Women and Money: The Importance of Planning Ahead

LaurenJohnson_BusinessWomenMoney matters can be scary. There’s taxes, loans, debt, mortgages, rent (and don’t even get me started on those debit and credit cards). Not understanding money can (and will) matter a lot though, especially if you happen to be a woman. So how can you stay ahead and not sink into a pit of financial despair?

Dr. Daad Rizk, the financial literacy coordinator at outreach and online education, says that some women may need to start their financial planning early to reach their goals as they enter and stay in the workforce.

“Women live five to seven years longer than men,” Rizk says. “They spend 11 to 13 years out of work taking care of their families. This should be factored into their planning for retirement and saving plans.”

It’s no big secret that women tend to leave the workforce to take care of families (shout-out to Sheryl Sandberg for “leaning in”), but Rizk says that women should still have their own spending and savings plan to deal with everyday life and planning for the future.

“Establishing and maintaining a saving account should be on their first to-do list especially when they enter the labor force,” Rizk says. “They need to fully understand the concept of ‘needs’ versus ‘wants’ not just for themselves but also as they deal generously with others.”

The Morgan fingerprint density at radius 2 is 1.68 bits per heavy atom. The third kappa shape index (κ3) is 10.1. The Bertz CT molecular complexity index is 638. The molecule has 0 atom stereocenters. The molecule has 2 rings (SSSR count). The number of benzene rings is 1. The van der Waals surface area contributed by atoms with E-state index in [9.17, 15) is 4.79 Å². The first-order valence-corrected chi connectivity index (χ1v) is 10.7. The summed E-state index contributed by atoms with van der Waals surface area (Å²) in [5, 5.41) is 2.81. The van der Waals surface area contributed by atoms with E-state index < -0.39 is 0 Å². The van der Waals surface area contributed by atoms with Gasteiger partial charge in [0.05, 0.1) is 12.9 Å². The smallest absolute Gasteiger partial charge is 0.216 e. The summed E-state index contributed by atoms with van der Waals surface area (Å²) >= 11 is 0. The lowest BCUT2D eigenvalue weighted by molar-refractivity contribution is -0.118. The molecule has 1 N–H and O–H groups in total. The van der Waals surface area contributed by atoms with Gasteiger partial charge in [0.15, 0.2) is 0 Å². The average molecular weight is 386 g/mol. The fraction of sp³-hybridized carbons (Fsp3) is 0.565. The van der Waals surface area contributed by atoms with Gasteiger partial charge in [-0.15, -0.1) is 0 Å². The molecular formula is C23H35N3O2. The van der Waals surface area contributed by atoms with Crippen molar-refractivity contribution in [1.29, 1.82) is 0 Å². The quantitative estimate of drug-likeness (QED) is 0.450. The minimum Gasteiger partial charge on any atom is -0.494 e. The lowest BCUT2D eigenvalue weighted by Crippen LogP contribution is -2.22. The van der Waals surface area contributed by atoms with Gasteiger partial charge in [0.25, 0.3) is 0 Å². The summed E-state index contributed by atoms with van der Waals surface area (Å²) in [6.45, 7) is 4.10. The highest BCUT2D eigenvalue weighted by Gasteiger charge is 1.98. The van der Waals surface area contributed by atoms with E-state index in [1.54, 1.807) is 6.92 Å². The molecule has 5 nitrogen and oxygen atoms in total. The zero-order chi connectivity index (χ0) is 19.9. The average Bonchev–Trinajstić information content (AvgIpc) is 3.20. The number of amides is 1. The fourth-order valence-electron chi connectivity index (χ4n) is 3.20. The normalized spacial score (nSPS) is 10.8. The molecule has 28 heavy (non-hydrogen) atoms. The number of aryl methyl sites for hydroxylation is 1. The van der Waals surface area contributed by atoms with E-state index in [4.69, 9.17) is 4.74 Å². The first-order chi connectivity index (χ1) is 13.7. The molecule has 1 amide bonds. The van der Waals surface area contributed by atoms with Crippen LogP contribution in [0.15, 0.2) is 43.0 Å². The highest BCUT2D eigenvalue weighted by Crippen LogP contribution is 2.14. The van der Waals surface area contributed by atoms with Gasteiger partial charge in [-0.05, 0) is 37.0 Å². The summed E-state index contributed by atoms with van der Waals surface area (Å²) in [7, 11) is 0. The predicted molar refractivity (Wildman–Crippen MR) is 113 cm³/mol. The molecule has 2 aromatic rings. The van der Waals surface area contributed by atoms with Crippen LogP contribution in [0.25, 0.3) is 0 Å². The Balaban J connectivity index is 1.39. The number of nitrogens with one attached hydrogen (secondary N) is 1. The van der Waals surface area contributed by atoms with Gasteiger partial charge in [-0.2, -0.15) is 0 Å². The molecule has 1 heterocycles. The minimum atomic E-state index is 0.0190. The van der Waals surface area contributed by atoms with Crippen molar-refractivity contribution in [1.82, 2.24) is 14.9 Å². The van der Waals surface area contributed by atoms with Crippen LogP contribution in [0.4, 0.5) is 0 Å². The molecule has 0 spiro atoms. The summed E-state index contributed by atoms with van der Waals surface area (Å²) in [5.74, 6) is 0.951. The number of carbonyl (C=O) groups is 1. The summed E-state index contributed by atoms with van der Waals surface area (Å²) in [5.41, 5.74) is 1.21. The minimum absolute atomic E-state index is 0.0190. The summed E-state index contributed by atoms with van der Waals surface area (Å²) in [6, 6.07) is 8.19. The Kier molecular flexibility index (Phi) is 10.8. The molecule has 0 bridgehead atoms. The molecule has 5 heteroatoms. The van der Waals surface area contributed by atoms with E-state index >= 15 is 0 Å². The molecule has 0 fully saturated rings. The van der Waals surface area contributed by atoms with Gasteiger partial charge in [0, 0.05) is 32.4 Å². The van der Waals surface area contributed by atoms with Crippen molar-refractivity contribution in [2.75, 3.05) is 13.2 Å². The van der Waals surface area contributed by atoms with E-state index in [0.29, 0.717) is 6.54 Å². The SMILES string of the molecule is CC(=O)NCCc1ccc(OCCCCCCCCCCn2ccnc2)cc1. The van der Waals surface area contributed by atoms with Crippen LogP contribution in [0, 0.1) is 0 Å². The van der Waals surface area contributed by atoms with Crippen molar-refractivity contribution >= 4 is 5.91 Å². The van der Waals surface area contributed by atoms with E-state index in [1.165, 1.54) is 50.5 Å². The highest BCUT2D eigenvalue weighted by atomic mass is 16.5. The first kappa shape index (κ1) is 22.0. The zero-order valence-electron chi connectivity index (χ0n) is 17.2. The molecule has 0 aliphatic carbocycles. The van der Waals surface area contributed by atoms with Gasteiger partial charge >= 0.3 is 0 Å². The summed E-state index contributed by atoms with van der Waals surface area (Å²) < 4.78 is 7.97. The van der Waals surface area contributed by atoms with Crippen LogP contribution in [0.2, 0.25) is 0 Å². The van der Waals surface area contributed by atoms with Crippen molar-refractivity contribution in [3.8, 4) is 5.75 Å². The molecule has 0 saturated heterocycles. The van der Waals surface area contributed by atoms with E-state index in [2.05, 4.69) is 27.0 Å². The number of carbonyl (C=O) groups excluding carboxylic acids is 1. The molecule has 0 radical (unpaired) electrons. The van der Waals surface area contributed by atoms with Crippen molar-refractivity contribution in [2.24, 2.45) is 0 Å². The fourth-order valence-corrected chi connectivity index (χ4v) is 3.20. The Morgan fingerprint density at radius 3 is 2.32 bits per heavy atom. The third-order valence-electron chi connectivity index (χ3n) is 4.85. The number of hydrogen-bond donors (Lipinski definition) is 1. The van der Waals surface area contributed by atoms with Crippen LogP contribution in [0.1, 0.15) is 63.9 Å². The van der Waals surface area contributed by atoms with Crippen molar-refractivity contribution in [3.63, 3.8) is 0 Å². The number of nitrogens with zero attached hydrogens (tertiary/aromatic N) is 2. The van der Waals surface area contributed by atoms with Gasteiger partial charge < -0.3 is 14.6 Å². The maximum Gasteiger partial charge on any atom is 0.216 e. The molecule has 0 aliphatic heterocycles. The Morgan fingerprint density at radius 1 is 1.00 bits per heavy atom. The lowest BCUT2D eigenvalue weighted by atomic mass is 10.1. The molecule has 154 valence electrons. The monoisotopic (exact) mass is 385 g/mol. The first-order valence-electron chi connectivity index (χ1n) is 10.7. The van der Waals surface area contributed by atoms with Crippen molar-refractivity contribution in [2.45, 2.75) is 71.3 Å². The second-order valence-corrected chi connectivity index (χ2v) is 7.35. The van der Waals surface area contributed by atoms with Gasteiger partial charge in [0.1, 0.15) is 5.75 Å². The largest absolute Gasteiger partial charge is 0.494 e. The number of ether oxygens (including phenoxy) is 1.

“Women tend to spend a little money on a lot of things to give to others, while men tend to spend a lot of money on big things that they can keep and enjoy.  This phenomenon causes women to sink in debt without having any assets in return,“ she says.

Knowledge is power (it’s so cliché, but so true) and Rizk says that knowing what to expect once you get out there and start making paper is important in identifying what you need to do to start planning. You’ve heard of white-collar jobs and even blue-collar jobs but Rizk adds one more color: pink.

“Pink collar jobs are traditionally held by female workers; such as teacher, nurse, retail worker, child-care provider, cosmetologist, librarian, secretary,” she says. “These jobs pay much less than white-collar or blue-collar jobs, so they explain the wage gap that exists between men and women.”

She also says that female students borrow the same amounts in student loans as male students but end up in jobs that pay significantly less so their debt to income ratio could be much higher. What does that mean? Planning ahead could keep you from defaulting on loans or living back home with mom and dad (unless that’s what you want, no pressure here).

Whether you’re a money maven or a beginner, everyone can learn an extra tip or two about how to change their money habits and understand why you spend money the way you do.

Photo by Lauren Johnson 


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